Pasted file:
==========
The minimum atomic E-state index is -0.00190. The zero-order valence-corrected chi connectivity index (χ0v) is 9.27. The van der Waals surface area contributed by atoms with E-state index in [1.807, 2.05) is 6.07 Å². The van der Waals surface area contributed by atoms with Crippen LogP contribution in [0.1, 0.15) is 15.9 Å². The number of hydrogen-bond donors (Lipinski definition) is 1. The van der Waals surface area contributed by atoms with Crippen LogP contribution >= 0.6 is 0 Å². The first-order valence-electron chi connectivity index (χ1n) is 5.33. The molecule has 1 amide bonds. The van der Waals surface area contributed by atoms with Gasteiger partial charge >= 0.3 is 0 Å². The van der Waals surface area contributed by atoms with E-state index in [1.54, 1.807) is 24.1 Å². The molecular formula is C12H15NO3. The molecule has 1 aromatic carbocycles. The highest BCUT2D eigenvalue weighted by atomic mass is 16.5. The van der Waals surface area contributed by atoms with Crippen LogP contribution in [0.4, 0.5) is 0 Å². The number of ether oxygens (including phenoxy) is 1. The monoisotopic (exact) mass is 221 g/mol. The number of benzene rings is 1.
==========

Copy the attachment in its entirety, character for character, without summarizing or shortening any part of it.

The minimum atomic E-state index is -0.00190. The zero-order valence-corrected chi connectivity index (χ0v) is 9.27. The van der Waals surface area contributed by atoms with E-state index in [1.807, 2.05) is 6.07 Å². The van der Waals surface area contributed by atoms with Crippen LogP contribution in [0.1, 0.15) is 15.9 Å². The number of hydrogen-bond donors (Lipinski definition) is 1. The van der Waals surface area contributed by atoms with Crippen LogP contribution >= 0.6 is 0 Å². The first-order valence-electron chi connectivity index (χ1n) is 5.33. The molecule has 1 amide bonds. The van der Waals surface area contributed by atoms with Gasteiger partial charge >= 0.3 is 0 Å². The van der Waals surface area contributed by atoms with E-state index in [1.54, 1.807) is 24.1 Å². The molecular formula is C12H15NO3. The molecule has 1 aromatic carbocycles. The highest BCUT2D eigenvalue weighted by atomic mass is 16.5. The van der Waals surface area contributed by atoms with Crippen LogP contribution in [0.4, 0.5) is 0 Å². The number of ether oxygens (including phenoxy) is 1. The monoisotopic (exact) mass is 221 g/mol. The number of benzene rings is 1.